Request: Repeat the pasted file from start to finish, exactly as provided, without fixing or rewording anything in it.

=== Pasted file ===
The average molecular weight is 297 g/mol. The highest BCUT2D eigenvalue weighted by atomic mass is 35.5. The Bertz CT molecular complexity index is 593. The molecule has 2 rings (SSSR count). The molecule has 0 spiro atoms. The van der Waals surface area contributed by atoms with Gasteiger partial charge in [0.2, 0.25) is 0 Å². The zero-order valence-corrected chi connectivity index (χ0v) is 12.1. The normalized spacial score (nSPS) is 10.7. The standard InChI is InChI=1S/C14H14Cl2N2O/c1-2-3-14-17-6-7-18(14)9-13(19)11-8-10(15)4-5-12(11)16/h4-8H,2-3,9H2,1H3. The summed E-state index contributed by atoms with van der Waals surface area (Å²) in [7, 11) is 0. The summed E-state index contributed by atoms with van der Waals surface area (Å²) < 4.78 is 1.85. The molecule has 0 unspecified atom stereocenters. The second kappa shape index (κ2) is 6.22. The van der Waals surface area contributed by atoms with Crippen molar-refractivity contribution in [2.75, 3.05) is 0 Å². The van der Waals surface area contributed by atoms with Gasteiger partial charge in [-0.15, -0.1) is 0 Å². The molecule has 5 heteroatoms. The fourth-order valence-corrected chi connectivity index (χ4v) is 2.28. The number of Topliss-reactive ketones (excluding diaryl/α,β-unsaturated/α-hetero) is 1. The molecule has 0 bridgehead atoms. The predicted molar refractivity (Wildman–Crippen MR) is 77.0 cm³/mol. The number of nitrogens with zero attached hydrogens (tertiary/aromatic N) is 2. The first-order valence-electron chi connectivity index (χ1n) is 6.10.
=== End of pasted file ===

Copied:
The average molecular weight is 297 g/mol. The highest BCUT2D eigenvalue weighted by atomic mass is 35.5. The Bertz CT molecular complexity index is 593. The molecule has 2 rings (SSSR count). The molecule has 0 spiro atoms. The van der Waals surface area contributed by atoms with Gasteiger partial charge in [0.2, 0.25) is 0 Å². The zero-order valence-corrected chi connectivity index (χ0v) is 12.1. The normalized spacial score (nSPS) is 10.7. The standard InChI is InChI=1S/C14H14Cl2N2O/c1-2-3-14-17-6-7-18(14)9-13(19)11-8-10(15)4-5-12(11)16/h4-8H,2-3,9H2,1H3. The summed E-state index contributed by atoms with van der Waals surface area (Å²) in [7, 11) is 0. The summed E-state index contributed by atoms with van der Waals surface area (Å²) < 4.78 is 1.85. The molecule has 0 unspecified atom stereocenters. The second kappa shape index (κ2) is 6.22. The van der Waals surface area contributed by atoms with Crippen molar-refractivity contribution in [2.75, 3.05) is 0 Å². The van der Waals surface area contributed by atoms with Gasteiger partial charge in [-0.15, -0.1) is 0 Å². The molecule has 5 heteroatoms. The fourth-order valence-corrected chi connectivity index (χ4v) is 2.28. The number of Topliss-reactive ketones (excluding diaryl/α,β-unsaturated/α-hetero) is 1. The molecule has 0 bridgehead atoms. The predicted molar refractivity (Wildman–Crippen MR) is 77.0 cm³/mol. The number of nitrogens with zero attached hydrogens (tertiary/aromatic N) is 2. The first-order valence-electron chi connectivity index (χ1n) is 6.10.